A few years ago, a good friend, James, came down to Bangalore from London to study Kannada. My friend and I met him in a cafe in Bangalore’s quaint old VV Puram district. James, or Jam as we call him, is a chap prone to the most inane hilarity, armed with a wry British wit. Later, as we sat in a park near the old Bull Temple, he cracked us up with one joke or another. Evening melted into the night by the time we bid goodbye. “Till the cows come home,” Jamie laughed, waving us away, an allusion to an earlier joke where we had pondered about that very English phrase. An allusion also to the fact that he was leaving Bangalore that week.
I was reminded of that memory today when a real cow did come home. My parents’ house faces a vacant plot, overgrown with weeds and the occasional dead cat. In winter, residents in the area use the plot to burn leaves. The dry smoke crowds the air and my mind, making me want to run away from there. Into this ashy plot, though, comes a cow.
She has a tag on her collar, and her big black body scrounges the ground looking for anything edible to eat. What could she possibly find there? I wonder. The cow has a friend, though. My Mom. Cow 677547 knows the way to the compound wall that divides our house from the plot. There, she stands waiting for my Mom to emerge with a banana or two. She is patient, although she blows her nostrils, waiting for the slow humans to make their way to her. I don’t know whose cow she is or how she knows the way home. Cow sense? But she knows my Mom because she comes here every day. Today, I step outside, ready to go somewhere that makes me sound and feel busy when I see her. One ear rests on the wall and she looks up hopefully at my arrival. I stand there, startled, and not knowing what to do, I take her photo. She is not interested in me, posing and peering into my phone’s camera. It’s my Mom she wants. I yell for my Mom.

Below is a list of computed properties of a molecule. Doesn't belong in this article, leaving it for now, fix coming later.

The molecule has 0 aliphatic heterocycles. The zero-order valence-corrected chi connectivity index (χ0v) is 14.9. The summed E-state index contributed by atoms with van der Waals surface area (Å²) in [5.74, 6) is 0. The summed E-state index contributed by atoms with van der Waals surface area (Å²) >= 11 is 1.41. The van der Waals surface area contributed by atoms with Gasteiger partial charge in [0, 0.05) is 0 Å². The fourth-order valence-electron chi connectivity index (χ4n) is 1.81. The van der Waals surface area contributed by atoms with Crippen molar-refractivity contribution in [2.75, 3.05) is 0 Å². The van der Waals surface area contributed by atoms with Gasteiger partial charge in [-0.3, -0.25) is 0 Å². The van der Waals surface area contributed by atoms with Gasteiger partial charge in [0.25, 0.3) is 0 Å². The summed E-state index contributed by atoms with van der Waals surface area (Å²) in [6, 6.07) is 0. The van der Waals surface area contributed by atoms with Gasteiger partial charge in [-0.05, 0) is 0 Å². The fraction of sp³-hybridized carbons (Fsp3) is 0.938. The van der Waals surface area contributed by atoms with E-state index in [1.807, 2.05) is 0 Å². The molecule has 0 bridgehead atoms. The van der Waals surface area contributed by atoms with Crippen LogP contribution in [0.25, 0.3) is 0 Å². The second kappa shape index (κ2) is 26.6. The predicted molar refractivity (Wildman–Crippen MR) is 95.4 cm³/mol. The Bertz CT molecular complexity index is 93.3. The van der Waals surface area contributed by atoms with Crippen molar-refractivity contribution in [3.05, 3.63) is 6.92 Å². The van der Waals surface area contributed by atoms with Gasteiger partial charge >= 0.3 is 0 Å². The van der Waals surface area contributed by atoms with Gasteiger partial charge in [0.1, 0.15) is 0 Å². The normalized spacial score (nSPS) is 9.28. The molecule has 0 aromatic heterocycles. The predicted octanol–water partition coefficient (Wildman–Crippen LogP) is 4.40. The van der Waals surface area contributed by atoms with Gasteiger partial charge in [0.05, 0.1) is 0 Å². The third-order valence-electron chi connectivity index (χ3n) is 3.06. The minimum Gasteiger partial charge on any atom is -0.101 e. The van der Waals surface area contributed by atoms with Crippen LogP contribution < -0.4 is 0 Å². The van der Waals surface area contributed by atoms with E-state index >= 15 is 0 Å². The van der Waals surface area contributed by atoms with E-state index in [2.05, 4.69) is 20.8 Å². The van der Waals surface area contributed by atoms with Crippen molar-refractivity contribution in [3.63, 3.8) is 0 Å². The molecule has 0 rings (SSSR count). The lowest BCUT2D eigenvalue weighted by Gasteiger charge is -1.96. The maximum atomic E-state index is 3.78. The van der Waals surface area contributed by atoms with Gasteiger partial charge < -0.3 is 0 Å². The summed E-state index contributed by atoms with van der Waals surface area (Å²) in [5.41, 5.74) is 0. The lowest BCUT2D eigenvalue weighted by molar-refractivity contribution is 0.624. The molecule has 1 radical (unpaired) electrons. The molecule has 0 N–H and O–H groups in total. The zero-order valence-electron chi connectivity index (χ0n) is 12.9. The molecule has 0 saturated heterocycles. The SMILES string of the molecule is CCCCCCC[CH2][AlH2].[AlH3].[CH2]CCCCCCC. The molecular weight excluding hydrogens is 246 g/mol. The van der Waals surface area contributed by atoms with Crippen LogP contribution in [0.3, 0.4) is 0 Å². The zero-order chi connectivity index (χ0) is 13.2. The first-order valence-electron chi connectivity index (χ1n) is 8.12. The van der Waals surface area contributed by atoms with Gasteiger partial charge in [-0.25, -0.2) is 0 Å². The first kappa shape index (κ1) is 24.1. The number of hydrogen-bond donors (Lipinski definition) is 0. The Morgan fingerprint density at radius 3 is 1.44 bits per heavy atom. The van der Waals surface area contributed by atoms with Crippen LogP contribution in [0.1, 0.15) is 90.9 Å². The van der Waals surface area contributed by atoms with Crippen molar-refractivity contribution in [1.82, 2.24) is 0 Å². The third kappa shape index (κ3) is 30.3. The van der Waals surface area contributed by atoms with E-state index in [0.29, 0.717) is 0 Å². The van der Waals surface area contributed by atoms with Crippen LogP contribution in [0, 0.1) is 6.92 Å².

When my Mom does appear, she turns away from me swiftly, going over to my Mom, and swallowing the banana my Mom gives in one large gulp. She stands there then, looking dolefully at her. “Is that all?” she seems to ask. “That is all for today,” my Mom says, patting her head. More flaring of the nostrils. She bends her head, miffed.
Slowly, I watch her turn away, waddling away with dignity when she realizes that no more food is to come from our house.
“Till you come home next,” I softly whisper to her retreating tail.
Somewhere in freezing London, I think Jam would be happy to know that the cows do come home.